The U.S. Environmental Protection Agency will set pollution limits for nitrogen, phosphorus and sediment entering the bay and require area governments to meet goals every two years.
U.S. EPA Administrator Lisa Jackson said, "This is the broadest and most publicly accountable cleanup effort ever seen on the Chesapeake Bay and its watershed. It's time for a new era of decisive federal leadership, and new partnerships with state government, nonprofits, the private sector and residents who have all been working to create a cleaner Bay."
The draft strategy, released Monday, contains a package of federal initiatives to restore clean water, conserve treasured places, protect fish and wildlife, and adapt to the impacts of climate change, said Jackson.
These objectives will be accomplished by "empowering local efforts, making decisions based on science and forging a new era of federal leadership and accountability," the strategy states, adding that close collaboration of efforts with the six states in the Chesapeake Bay watershed and the District of Columbia will be critical.
Chesapeake Bay at Deale, Maryland (Photo by Oblivious Dude)
To accelerate efforts and track progress, federal agencies are committing to meet milestones every two years, leading to all activities needed to restore the Chesapeake Bay and watershed being in place no later than 2025.
Public comment on the draft strategy is important to the federal agencies and will shape the final strategy, Jackson said. The formal public comment period is from November 9, 2009 to January 8, 2010.
The initial comments from environmental groups were critical.
"What the bay desperately needs is strong, federal leadership to hold all polluters accountable. What we saw today was the EPA taking a step backward and not reaping the full potential of this new process," said Tommy Landers, policy advocate for the nonprofit Environment Maryland.
"What a let-down," said Tom Pelton of the nonprofit Chesapeake Bay Foundation. "I had hoped that it would be a strong example of new federal leadership."
But Pelton criticized the draft proposal because "it lacks specific goals, deadlines, programs and strategies."
"The vagueness of this new federal draft plan really underscores the need for Congress to pass a new law that would make the requirements for Bay cleanup clear and indisputable," Pelton said.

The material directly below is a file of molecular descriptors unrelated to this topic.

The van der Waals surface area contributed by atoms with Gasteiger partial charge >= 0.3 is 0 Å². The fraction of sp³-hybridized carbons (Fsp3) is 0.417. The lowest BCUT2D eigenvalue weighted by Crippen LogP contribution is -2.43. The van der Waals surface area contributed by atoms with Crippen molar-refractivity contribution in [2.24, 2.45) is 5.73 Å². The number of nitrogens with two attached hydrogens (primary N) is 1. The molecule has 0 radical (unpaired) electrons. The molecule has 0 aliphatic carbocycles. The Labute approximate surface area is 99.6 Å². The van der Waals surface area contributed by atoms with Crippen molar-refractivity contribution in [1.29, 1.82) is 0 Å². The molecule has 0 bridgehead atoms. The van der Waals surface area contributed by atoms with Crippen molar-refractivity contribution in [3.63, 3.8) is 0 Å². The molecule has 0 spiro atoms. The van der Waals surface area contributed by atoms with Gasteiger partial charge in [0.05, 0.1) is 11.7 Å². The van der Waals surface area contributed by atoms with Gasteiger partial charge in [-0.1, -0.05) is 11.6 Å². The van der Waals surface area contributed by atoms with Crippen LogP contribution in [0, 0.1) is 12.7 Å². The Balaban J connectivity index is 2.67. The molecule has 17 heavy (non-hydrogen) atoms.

The environmentalists are placing their hopes for a cleaner Chesapeake Bay with legislation introduced last month by Senator Ben Cardin and Congressman Elijah Cummings, the Chesapeake Clean Water and Ecosystem Restoration Act. This measure would impose legally-binding pollution reduction targets on bay area states. The bill is now working its way through committees of the House and Senate.
EPA advisor for the bay, J. Charles Fox, says that bay area states told the EPA that they do not want the federal government to just impose new federal regulations for animal-intensive agriculture and municipal stormwater runoff.
Instead, the states want a chance to create regulations themselves to address these problems, Fox told participants in a teleconference Monday. If the states fail to act, then federal pollution control regulations will be imposed, he said.
"The states believe they have a lot of local knowledge," Fox said. "And they would like the first shot at meeting the new regulatory regimes, and we are willing to work with them."
"Our proposed initiative will build upon the existing partnerships with states, local communities, conservation organizations and other stakeholders to undertake projects that will not only conserve the Chesapeake Bay but will lead to its restoration as one of the great natural wonders of our country," said Secretary of the Interior Ken Salazar. "We have a big toolbox full of conservation actions and we plan to use it."
"Science shows that Chesapeake Bay habitats and living resources are already being affected by climate change," said Dr. Jane Lubchenco, Under Secretary of Commerce for Oceans and Atmosphere and NOAA Administrator. "We need to adapt to climate change to ensure that the places and things we care about – like wetlands that serve as nurseries for fish and crabs and coastal communities that are vulnerable to sea level rise – can be addressed in our restoration efforts."
She said NOAA and the Army Corps of Engineers will also lead a revitalized effort to recover native oyster reefs and establish self-sustaining native oyster reef sanctuaries in key tributaries by 2020.
All the federal agencies involved in the new strategy for the bay will expand technical assistance and resources, and support development of innovative technologies to reduce pollution and economic markets for ecosystem services.
A Chesapeake Conservation Corps will be pursued to increase citizen stewardship, and public education will engage people in protecting local waterways.
Federal agencies have developed a suite of accountability and transparency measures, led by ChesapeakeStat, an online tool that will identify restoration projects, funding and progress, and be publicly accessible.
The draft strategy also calls for an annual plan for spending; reporting on environmental health and restoration progress, potentially through the Chesapeake Bay Program's Bay Barometer; and an independent evaluation of federal efforts.
Jackson says the draft strategy will evolve through public comments, state consultations and agency revisions before the final strategy is published in May 2010.
View draft strategy online at: http://executiveorder.chesapeakebay.net and the public can click on "provide comments" to formally submit feedback through www.regulations.gov.
Copyright Environment News Service (ENS) 2009. All rights reserved.